However, when government and industry undertake studies, they tend to use an older model of toxicology. Conventional toxicology investigates: At what dose will a substance kill you? But that research fails to account for the low dose responses that vom Saal and a growing body of scientists have identified. The independent academic science vom Saal and his colleagues undertake is less well funded than industry-funded studies. As a result, this new science uses smaller cohorts, such that it’s findings can be more readily dismissed. The solution is better funding for independent research into the effects of low dose chemical exposures. Under TSCA, no safety studies are required until the government can demonstrate significant evidence for harm.

Will the revamped bill, now called the Chemical Safety Improvement Act, shift the burden of proof as the original bill did? No, says EWG General Counsel, Thomas Cluderay who compared the new compromise bill with the original Safe Chemicals Act.

First, there is the important question of who will pay for independent assessment. “Missing are provisions allowing the EPA to collect fees from companies to help pay the cost of doing safety reviews on chemicals,” Cluderay notes. “In practice, this will ensure that EPA moves at a glacial pace to review the thousands of chemicals already on the market.” Erase the 85,000 backlog? Not much.

Would the EPA be empowered to regulate chemicals if needed?

In the absence of ample funding for independent research, the new bill would require the EPA to show ““substantial evidence” to justify any restrictions it imposes on chemicals that pose risks to public health and the environment.” Also the new bill would “allow chemical companies to take EPA to court over any safety standard it adopts.” Stalled by industry lawsuits? No change there. That’s been going on since ’76. Most significantly, the new bill fails to deliver on Lautenberg’s key goal— shifting the burden of proof to industry.

What about the use of corporate trade secrecy to bar the public’s right to know?

According to EWG, the new bill gives industry greater protections for “confidential business information” – trade secrets about any potentially harmful ingredients in products ranging from “fragrance” to fracking chemicals.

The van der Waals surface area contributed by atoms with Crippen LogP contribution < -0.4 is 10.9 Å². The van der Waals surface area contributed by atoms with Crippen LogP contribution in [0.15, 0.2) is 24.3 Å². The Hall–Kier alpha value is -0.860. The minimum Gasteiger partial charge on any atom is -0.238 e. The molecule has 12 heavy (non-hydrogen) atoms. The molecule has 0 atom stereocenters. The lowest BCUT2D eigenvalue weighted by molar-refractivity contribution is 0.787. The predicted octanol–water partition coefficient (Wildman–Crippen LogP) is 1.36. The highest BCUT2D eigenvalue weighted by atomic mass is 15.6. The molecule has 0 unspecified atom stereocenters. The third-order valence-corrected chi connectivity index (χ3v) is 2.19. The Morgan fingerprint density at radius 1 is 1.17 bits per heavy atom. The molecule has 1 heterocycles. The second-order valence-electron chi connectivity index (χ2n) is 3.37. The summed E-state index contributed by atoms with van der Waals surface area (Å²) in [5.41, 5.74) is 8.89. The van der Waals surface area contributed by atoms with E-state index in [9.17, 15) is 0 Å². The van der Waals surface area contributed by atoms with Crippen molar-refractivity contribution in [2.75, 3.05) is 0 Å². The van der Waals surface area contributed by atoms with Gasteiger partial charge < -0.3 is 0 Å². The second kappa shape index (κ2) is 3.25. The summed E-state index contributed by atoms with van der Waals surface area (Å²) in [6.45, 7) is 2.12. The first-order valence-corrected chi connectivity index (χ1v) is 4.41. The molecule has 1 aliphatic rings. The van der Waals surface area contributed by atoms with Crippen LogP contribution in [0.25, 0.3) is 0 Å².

Then there’s the bad news for physicians treating people exposed to fracking or other highly hazardous chemicals.

“In particular, the bill makes it harder for medical personnel to learn the identity of secret chemicals when treating patients potentially exposed to those substances.” If that sounds familiar, it’s because this industry protective provision is in synch with ALEC-model bills like Pennsylvania’s reviled Act 13, which sought to prohibit physicians from disclosing chemicals to patients which were revealed by testing in their blood. (It was overturned as unconstitutional by the PA Supreme Court.)

So, what about newly introduced chemicals? And can the states continue to instate better regulations on the state level?

Yes and no. Yes, the companies are still allowed to market new chemicals prior to proving safety. And no, the individual states would no longer have their current rights to regulate chemicals if they wish to. http://www.ewg.org/enviroblog/2013/05/ten-ways-new-chemical-bill-marks-retreat

So a is it a better bill? The question is better for industry or better for public health?

Commenting on the lack of up to date research on toxic chemicals, Dan Fagin, the director of the Science, Health, and Environmental Reporting Program at New York University told me, “There are good scientific reasons why this is difficult, and there are also political reasons. Both Congress and the regulatory agencies are overly influenced by manufacturers.” Fagin is the author of Tom’s River: A Story of Science and Salvation (Bantam 2013), an in-depth exploration (and cautionary tale) about Tom’s River, New Jersey, where ingrained respect for job-creating industries and lack of knowledge about health impacts enabled hazardous chemical contamination that made the town a childhood cancer cluster with sixty-nine children affected by cancers.

“There are probably quite a number of (cancer) clusters out there that people haven’t noticed but are real clusters,” says Daniel Wartenberg, a Rutgers University epidemiologist who has studied cancer clusters for over three decades. “Even when they are noticed, many clusters aren’t studied because no one has any idea what the exposures are and also because it’s hard for people to get traction with the health department,” he tells Fagin in Tom’s River.

Sadly, while the earlier Safe Chemicals Act contained provisions for more research into toxic chemical “hot spots,” like the one in Tom’s River, the new bill omits that research. It also cuts the creation of a children’s environmental health research program.

Dan Fagin says. “It’s a terrible situation when we ask people to make decisions about whether or not a product is safe for them to use without the right information. It’s the role of government to step in and make judgments.”

That’s what the late Senator hoped to assure when he crusaded for a better law. It remains to be seen whether his passing will increase the prospects of the newly watered down bill. But whatever happens, Lautenberg’s legacy rests on what he fought for throughout his distinguished career.